Organic solar cells are a promising new technology that has several advantages over the more well-known silicon solar panels, including lighter weight and greater flexibility. However, development of the technology has been sluggish because researchers are still trying to understand the fundamental processes underlying how organic solar cells operate.
Now, engineers at Princeton University and King Abdullah University of Science and Technology have discovered a breakthrough that could reimagine the conventional approach to constructing organic solar cells. This breakthrough was chronicled in the November 18 issue of Joule.
“There was a way that energy loss in organic solar cells was traditionally described and defined. And it turns out that that description was not wholly correct,” said Barry Rand, co-author of the study and associate professor of electrical and computer engineering and the Andlinger Center for Energy and the Environment.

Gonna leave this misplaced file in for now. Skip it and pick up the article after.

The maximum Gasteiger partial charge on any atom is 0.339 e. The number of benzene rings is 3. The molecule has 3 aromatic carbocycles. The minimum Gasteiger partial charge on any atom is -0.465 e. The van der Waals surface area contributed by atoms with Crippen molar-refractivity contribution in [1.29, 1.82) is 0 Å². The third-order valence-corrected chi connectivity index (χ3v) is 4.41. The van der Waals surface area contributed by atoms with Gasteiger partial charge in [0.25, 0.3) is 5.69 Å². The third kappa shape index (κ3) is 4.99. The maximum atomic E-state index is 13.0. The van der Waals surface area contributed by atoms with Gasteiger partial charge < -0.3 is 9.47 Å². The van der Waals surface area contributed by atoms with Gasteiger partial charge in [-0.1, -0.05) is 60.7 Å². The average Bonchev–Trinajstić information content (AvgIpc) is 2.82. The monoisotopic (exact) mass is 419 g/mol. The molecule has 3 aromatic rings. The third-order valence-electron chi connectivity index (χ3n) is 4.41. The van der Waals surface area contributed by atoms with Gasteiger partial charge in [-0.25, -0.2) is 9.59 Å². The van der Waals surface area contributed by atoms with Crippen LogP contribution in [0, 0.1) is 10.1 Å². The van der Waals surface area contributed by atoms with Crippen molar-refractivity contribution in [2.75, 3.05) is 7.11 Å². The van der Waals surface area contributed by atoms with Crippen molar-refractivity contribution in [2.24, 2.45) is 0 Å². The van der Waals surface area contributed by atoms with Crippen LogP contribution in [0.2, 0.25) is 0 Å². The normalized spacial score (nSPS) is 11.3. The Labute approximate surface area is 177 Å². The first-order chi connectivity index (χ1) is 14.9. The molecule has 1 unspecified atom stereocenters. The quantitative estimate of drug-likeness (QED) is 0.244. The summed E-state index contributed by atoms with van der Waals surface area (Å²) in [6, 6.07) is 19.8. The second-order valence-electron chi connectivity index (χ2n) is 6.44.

The researchers discovered that the concept of disorder played an important role in determining the overall energy loss of an organic solar cell. When Rand and his team incorporated disorder into the way they calculated energy loss and tested various devices, they found that the level of disorder played an important role in determining the overall energy loss of an organic solar cell.
After demonstrating that increasing disorder causes energy loss to sharply increase in devices, the researchers were able to make recommendations for materials that minimize disorder and therefore lead to more efficient devices.“ This discovery is another aspect of organic solar cells that we can add to what we already know, which will help us improve their efficiency going forward,” Rand said.